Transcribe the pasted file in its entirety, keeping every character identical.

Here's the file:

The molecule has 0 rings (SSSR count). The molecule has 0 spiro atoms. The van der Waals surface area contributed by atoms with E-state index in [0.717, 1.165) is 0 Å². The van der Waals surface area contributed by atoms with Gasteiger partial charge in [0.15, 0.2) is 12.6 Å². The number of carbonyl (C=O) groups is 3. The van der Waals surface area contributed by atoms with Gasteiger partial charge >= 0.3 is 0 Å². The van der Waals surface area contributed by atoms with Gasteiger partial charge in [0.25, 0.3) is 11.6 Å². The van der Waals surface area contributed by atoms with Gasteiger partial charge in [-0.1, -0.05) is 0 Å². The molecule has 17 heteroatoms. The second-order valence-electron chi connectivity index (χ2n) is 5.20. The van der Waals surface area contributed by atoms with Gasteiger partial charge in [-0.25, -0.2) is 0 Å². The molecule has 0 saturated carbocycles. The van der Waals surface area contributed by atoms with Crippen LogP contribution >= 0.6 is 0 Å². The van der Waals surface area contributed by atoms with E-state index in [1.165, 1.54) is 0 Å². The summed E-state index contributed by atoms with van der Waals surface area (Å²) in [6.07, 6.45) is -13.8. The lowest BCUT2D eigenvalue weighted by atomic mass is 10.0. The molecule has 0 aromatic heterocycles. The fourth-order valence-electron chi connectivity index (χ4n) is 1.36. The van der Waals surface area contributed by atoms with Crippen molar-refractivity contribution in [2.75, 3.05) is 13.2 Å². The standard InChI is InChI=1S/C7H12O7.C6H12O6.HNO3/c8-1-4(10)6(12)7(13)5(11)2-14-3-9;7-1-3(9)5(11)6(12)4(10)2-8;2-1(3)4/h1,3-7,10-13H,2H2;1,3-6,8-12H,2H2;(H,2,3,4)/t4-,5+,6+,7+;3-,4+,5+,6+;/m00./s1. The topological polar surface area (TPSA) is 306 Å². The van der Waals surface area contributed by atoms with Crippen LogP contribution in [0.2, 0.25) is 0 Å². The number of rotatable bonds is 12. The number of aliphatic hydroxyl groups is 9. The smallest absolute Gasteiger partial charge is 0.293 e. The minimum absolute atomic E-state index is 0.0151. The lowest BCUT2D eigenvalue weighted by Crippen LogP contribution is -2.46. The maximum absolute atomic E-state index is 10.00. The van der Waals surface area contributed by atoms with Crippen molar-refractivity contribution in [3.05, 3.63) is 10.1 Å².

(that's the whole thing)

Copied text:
The molecule has 0 rings (SSSR count). The molecule has 0 spiro atoms. The van der Waals surface area contributed by atoms with E-state index in [0.717, 1.165) is 0 Å². The van der Waals surface area contributed by atoms with Gasteiger partial charge in [0.15, 0.2) is 12.6 Å². The number of carbonyl (C=O) groups is 3. The van der Waals surface area contributed by atoms with Gasteiger partial charge >= 0.3 is 0 Å². The van der Waals surface area contributed by atoms with Gasteiger partial charge in [0.25, 0.3) is 11.6 Å². The van der Waals surface area contributed by atoms with Gasteiger partial charge in [-0.1, -0.05) is 0 Å². The molecule has 17 heteroatoms. The second-order valence-electron chi connectivity index (χ2n) is 5.20. The van der Waals surface area contributed by atoms with Gasteiger partial charge in [-0.25, -0.2) is 0 Å². The molecule has 0 saturated carbocycles. The van der Waals surface area contributed by atoms with Crippen LogP contribution >= 0.6 is 0 Å². The van der Waals surface area contributed by atoms with E-state index in [1.165, 1.54) is 0 Å². The summed E-state index contributed by atoms with van der Waals surface area (Å²) in [6.07, 6.45) is -13.8. The lowest BCUT2D eigenvalue weighted by atomic mass is 10.0. The molecule has 0 aromatic heterocycles. The fourth-order valence-electron chi connectivity index (χ4n) is 1.36. The van der Waals surface area contributed by atoms with Crippen molar-refractivity contribution in [2.75, 3.05) is 13.2 Å². The standard InChI is InChI=1S/C7H12O7.C6H12O6.HNO3/c8-1-4(10)6(12)7(13)5(11)2-14-3-9;7-1-3(9)5(11)6(12)4(10)2-8;2-1(3)4/h1,3-7,10-13H,2H2;1,3-6,8-12H,2H2;(H,2,3,4)/t4-,5+,6+,7+;3-,4+,5+,6+;/m00./s1. The topological polar surface area (TPSA) is 306 Å². The van der Waals surface area contributed by atoms with Crippen LogP contribution in [0.2, 0.25) is 0 Å². The number of rotatable bonds is 12. The number of aliphatic hydroxyl groups is 9. The smallest absolute Gasteiger partial charge is 0.293 e. The minimum absolute atomic E-state index is 0.0151. The lowest BCUT2D eigenvalue weighted by Crippen LogP contribution is -2.46. The maximum absolute atomic E-state index is 10.00. The van der Waals surface area contributed by atoms with Crippen molar-refractivity contribution in [3.05, 3.63) is 10.1 Å².